In the event that a dispute occurs, the parties will want a dispute resolution process that is and quickly resolved. Working with expert counsel to customize standard agreements is the soundest way to accomplish these goals.

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Gordon-Sykes-Contract Drafting And Execution

Protecting Charitable Legacies or How to Avoid Losing a Charitable Bequest


Charitable organizations spend countless hours and resources developing planned gifts and assisting potential donors in making good choices to carry out their charitable intent. This article provides a guide to help charitable organizations protect planned gifts in wills, trusts, and non-profit corporations so that the donor’s charitable intent is fulfilled.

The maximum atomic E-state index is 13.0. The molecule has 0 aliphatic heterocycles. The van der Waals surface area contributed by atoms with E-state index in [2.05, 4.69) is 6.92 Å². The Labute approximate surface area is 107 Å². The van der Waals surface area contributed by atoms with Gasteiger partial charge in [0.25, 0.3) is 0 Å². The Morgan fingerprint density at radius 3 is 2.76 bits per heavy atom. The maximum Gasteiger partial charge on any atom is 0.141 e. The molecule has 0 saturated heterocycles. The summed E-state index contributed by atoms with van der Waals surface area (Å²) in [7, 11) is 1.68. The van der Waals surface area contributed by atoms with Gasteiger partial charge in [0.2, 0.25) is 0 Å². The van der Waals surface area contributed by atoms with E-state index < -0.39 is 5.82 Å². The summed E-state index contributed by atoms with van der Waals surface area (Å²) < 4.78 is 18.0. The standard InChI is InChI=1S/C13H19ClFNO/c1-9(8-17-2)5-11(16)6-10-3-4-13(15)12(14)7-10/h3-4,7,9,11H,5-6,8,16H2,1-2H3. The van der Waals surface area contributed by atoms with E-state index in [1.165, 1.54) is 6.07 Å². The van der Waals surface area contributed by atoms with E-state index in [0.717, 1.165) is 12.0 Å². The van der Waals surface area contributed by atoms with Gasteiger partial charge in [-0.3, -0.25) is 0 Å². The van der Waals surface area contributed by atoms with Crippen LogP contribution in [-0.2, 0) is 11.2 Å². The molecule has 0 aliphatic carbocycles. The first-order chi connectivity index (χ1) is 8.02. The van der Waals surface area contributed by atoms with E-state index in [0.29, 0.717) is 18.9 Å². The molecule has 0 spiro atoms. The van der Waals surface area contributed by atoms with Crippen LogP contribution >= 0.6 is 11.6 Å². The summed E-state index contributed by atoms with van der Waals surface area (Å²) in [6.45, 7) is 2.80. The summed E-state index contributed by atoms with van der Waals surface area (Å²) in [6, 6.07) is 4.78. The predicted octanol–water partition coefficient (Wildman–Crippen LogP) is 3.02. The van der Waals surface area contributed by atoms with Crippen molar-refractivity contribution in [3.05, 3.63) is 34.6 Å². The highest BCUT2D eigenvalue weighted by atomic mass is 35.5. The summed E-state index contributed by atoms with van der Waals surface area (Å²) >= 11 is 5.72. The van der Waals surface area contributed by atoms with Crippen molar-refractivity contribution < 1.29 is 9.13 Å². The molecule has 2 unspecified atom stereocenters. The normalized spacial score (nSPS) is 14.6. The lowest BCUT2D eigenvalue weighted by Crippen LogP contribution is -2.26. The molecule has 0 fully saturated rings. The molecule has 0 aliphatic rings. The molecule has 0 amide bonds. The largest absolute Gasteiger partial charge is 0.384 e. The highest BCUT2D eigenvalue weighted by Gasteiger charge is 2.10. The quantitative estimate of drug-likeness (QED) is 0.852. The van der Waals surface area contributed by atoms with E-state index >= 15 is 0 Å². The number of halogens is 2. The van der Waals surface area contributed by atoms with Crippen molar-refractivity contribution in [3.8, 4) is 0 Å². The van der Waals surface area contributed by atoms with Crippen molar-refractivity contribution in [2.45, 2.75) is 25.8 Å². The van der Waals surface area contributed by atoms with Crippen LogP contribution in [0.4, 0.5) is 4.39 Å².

A donor may make a planned gift to a charitable organization by naming a specific organization as a beneficiary in a will or trust or by designating a charitable purpose to be fulfilled without designating a specific organization. They may also use a donor advised fund sponsored by a community foundation or financial institution, or by naming a charity as a beneficiary of an insurance policy, retirement account or annuity. The instrument creating the gift will designate the beneficiary or charitable purpose and the person who will manage the fund and make determinations concerning the amount and terms of a gift or grant.